Vincent van Gogh, “Ward in the Hospital in Arles” (1889)

That red floor, turbulent with strokes of light and shadow, menaces my vision. This is a hospital ward; surely one can imagine recuperation, wellness. I think of times I’ve hurt and made things worse, times I’ve healed and made things better, and I know I could not have begun healing by envisioning such a terrible path. Still, the initial shock fades away as I attend to the light from windows, the shadows of human beings, the warmth of the stove. The floor holds these also. The windows are too high, providing a disinterested, inhuman sunshine, but it is sun all the same. The shadows, with their motion and irregularity, paint over that garish blood red. They don’t whiten it like the sun, creating blinding spots, but dull it, making it seem manageable. To the left of the stove dominating the foreground, patches of yellow and orange, actual warmth.

Vincent van Gogh, “Ward in the Hospital in Arles.” Oil on canvas, (1889). Photo credit: http://www.vggallery.com/painting/by_period/arles.htm

The scariest part of treatment is the unknown. Not so much the terror that things can get worse, but the terror that I will make it worse. Fighting for survival seems to many of us the deepest sort of courage, even if we reject it as the highest. — Won’t every animal try and save itself? Aren’t there causes for which we must sacrifice? All the same, I want to know I would never quit, that I can see things through. — A group huddles around the stove in the center and foreground of the painting. They are nearly all downcast, none in communication. The viewer might think herself standing near them while they sit. She has just entered, and the stove’s apparatus has taken her by surprise. It features a pipe that nearly cleaves the picture in two, separating one side of the room with nuns and a row of visibly empty beds from the right side of the room. That side features a row where every partition for the beds is closed. Privacy is ghostly when one wants to know how to heal. It’s like the path isn’t even there: who can show the way? Who can show you your own resolve, your own capability? Those shrouded beds already have eternal rest.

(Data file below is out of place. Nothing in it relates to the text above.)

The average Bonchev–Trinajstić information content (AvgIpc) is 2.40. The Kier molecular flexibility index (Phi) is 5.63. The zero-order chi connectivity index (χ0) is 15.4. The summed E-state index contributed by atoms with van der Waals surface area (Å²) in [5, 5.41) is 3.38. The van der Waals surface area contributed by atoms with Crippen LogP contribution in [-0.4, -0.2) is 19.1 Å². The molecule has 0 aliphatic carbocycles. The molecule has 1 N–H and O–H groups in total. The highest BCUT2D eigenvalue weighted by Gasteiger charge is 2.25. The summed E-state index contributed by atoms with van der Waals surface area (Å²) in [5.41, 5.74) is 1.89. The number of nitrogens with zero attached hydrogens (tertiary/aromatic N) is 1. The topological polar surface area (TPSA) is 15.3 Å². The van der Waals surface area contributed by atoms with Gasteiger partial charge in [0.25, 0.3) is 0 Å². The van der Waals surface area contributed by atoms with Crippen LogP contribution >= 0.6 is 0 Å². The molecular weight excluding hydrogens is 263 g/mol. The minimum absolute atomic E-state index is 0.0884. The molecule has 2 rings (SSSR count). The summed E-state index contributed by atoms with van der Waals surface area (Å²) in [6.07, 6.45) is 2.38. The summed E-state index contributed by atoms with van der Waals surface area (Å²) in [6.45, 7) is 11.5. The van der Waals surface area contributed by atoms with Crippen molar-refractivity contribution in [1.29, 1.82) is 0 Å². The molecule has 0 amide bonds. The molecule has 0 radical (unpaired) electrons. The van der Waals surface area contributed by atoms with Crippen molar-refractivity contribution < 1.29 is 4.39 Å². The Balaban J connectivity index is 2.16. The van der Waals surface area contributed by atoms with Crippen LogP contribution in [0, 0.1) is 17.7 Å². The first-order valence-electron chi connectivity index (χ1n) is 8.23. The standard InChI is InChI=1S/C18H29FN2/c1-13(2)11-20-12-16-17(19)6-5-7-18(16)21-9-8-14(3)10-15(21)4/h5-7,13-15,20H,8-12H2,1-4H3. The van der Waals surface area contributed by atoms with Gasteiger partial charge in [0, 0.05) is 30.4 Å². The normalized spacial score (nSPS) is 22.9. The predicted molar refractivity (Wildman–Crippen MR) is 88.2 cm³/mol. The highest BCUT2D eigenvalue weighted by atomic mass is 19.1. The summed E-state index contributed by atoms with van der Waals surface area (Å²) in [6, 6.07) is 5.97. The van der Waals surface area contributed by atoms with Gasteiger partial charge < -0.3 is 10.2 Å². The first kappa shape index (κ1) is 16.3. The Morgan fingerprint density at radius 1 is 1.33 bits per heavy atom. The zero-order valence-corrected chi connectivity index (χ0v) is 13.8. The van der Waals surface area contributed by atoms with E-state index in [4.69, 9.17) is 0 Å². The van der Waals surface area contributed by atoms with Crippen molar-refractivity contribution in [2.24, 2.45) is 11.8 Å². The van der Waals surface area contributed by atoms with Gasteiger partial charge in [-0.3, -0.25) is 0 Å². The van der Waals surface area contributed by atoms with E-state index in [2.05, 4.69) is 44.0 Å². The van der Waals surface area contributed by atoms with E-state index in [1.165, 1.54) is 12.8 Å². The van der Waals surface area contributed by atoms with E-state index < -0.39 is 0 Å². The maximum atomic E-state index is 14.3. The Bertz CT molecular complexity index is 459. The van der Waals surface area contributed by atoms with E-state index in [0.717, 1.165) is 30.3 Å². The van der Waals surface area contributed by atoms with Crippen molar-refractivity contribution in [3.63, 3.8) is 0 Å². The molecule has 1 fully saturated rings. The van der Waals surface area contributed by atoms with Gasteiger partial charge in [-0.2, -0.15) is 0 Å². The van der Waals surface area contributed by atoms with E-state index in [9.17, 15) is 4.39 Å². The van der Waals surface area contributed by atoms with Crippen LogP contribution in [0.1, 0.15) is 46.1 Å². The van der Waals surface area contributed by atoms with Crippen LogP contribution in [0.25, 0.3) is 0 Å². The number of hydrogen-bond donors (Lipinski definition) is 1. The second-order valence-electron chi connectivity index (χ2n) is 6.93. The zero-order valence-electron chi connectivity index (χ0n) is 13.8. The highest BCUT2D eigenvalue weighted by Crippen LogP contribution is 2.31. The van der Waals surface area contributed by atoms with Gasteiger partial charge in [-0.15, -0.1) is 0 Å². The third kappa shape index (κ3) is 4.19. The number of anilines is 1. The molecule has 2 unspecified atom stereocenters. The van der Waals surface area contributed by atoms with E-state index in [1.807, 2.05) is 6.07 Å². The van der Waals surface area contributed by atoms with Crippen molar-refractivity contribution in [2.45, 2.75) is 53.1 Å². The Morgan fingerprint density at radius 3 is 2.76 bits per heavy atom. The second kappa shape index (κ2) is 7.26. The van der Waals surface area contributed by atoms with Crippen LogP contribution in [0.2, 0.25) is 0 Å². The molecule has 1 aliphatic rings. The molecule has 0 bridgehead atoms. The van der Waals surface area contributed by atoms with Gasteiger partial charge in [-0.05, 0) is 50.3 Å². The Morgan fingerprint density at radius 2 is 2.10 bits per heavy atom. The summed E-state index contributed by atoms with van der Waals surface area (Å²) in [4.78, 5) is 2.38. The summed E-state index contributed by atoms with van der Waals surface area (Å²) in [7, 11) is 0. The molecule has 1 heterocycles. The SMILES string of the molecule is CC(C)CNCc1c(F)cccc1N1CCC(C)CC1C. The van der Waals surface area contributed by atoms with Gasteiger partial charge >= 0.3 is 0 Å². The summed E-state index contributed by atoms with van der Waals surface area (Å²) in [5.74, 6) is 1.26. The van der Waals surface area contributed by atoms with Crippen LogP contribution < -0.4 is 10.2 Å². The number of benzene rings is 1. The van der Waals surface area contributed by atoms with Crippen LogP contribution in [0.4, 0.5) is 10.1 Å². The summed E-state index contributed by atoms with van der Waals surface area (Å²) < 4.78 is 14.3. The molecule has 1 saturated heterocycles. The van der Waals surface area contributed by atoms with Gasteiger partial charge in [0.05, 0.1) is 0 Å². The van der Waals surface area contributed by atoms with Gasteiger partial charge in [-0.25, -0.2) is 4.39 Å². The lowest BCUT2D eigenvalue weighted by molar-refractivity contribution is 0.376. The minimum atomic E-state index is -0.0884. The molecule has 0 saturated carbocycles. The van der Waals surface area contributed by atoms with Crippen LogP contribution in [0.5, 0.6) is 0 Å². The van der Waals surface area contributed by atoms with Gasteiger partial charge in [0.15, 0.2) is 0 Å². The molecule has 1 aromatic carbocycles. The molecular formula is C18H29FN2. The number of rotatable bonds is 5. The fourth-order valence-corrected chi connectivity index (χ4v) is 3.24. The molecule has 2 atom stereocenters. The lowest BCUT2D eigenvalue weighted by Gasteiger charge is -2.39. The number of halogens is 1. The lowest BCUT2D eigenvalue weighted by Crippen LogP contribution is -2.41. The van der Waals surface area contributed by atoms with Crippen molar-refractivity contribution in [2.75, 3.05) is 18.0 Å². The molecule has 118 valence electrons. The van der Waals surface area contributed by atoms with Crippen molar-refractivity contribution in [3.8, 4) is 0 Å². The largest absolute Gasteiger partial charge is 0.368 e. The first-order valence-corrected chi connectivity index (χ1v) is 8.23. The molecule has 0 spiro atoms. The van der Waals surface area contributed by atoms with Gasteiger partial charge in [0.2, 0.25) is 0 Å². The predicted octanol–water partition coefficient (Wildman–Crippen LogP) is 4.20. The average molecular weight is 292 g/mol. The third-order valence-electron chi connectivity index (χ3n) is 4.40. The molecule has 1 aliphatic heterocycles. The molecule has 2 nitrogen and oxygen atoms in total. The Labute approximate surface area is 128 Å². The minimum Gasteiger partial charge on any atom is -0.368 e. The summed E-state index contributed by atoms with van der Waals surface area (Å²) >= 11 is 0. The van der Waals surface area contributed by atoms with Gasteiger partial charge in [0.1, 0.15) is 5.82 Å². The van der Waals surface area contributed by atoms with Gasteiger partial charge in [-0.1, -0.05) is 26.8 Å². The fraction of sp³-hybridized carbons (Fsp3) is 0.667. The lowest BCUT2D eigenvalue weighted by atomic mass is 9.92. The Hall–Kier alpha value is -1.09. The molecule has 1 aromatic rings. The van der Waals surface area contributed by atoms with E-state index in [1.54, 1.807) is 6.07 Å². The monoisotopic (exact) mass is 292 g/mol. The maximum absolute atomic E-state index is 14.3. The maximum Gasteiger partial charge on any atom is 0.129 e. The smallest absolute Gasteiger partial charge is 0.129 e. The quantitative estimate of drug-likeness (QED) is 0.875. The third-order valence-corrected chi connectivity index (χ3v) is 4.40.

The left side: two nuns, one holding a bucket; full beds revealed, with plenty of pillows and blankets; an empty chair near the stove invites. Is this truly where recovery starts? It looks like no true life at all, only the most minimal, temporary, disposable arrangement. This is all a dark joke, right? Right across from our viewer, the vanishing point of the painting, a door with a large crucifix above it. Salvation, so far away. This is a sick place, a mockery of nature. These people mimic people who actually live in the world, the pale ghostly green of the curtains mimics plant life, and the terrible red floor and purple roof call to mind a massive, trembling sunset.

All these thoughts, of course, are unreal. The stove and those around it are seen as if from above. It’s almost like van Gogh painted this on a stepladder, his eyes meeting where the floor, in the distance, meets the door with the crucifix. Our viewer has to confront not only the unreality of wellness, but the unreality of her doubt. How she’s taking in the scene is everything. On the one hand, she’s bearing witness to the afterlife, where we congregate outside of conventional society and nature, between life and death, with God perhaps watching. The afterlife is Purgatory, and therefore both Heaven and Hell. On the other hand, she’s here, in the hospital, and a decision must be made. She has seen this as an unflinching, unwell place. But a puff of smoke rises from one smoker, and in the air hang these green lamps, almost like birds from another world. In the midst of horror, we hope to choose hope.

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